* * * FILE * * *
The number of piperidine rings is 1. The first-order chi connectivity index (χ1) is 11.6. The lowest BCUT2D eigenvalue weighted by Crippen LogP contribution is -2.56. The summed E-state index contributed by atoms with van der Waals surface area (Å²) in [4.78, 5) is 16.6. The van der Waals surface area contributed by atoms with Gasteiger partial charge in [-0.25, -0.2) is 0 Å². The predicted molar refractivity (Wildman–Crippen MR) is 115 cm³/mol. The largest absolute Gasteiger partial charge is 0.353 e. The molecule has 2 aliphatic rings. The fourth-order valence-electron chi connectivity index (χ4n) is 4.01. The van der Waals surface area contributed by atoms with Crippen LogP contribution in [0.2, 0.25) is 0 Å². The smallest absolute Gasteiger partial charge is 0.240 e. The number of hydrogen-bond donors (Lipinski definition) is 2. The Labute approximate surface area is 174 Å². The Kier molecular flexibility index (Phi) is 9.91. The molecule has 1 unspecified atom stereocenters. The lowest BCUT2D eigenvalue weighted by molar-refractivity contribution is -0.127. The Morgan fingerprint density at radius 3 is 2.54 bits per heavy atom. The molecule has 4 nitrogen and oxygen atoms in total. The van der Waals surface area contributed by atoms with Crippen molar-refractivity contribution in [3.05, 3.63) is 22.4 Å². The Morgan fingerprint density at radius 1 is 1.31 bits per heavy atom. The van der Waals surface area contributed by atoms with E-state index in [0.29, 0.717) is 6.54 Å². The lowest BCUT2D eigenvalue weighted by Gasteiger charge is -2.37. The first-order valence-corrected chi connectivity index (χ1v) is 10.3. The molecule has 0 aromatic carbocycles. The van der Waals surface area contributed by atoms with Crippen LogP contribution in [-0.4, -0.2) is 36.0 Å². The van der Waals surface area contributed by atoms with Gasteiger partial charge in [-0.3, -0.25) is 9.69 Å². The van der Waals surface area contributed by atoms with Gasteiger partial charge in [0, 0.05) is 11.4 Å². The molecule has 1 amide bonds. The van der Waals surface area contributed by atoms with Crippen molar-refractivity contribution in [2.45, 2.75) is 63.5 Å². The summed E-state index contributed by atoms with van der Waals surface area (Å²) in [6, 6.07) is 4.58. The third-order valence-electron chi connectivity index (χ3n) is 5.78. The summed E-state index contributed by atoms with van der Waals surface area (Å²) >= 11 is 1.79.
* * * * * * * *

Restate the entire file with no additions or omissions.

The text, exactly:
The number of piperidine rings is 1. The first-order chi connectivity index (χ1) is 11.6. The lowest BCUT2D eigenvalue weighted by Crippen LogP contribution is -2.56. The summed E-state index contributed by atoms with van der Waals surface area (Å²) in [4.78, 5) is 16.6. The van der Waals surface area contributed by atoms with Gasteiger partial charge in [-0.25, -0.2) is 0 Å². The predicted molar refractivity (Wildman–Crippen MR) is 115 cm³/mol. The largest absolute Gasteiger partial charge is 0.353 e. The molecule has 2 aliphatic rings. The fourth-order valence-electron chi connectivity index (χ4n) is 4.01. The van der Waals surface area contributed by atoms with Crippen LogP contribution in [0.2, 0.25) is 0 Å². The smallest absolute Gasteiger partial charge is 0.240 e. The number of hydrogen-bond donors (Lipinski definition) is 2. The Labute approximate surface area is 174 Å². The Kier molecular flexibility index (Phi) is 9.91. The molecule has 1 unspecified atom stereocenters. The lowest BCUT2D eigenvalue weighted by molar-refractivity contribution is -0.127. The Morgan fingerprint density at radius 3 is 2.54 bits per heavy atom. The molecule has 4 nitrogen and oxygen atoms in total. The van der Waals surface area contributed by atoms with Crippen molar-refractivity contribution in [3.05, 3.63) is 22.4 Å². The Morgan fingerprint density at radius 1 is 1.31 bits per heavy atom. The van der Waals surface area contributed by atoms with E-state index in [0.29, 0.717) is 6.54 Å². The lowest BCUT2D eigenvalue weighted by Gasteiger charge is -2.37. The first-order valence-corrected chi connectivity index (χ1v) is 10.3. The molecule has 0 aromatic carbocycles. The van der Waals surface area contributed by atoms with Crippen LogP contribution in [-0.4, -0.2) is 36.0 Å². The van der Waals surface area contributed by atoms with Gasteiger partial charge in [-0.3, -0.25) is 9.69 Å². The van der Waals surface area contributed by atoms with Gasteiger partial charge in [0, 0.05) is 11.4 Å². The molecule has 1 amide bonds. The van der Waals surface area contributed by atoms with Crippen molar-refractivity contribution in [2.45, 2.75) is 63.5 Å². The summed E-state index contributed by atoms with van der Waals surface area (Å²) in [6, 6.07) is 4.58. The third-order valence-electron chi connectivity index (χ3n) is 5.78. The summed E-state index contributed by atoms with van der Waals surface area (Å²) >= 11 is 1.79.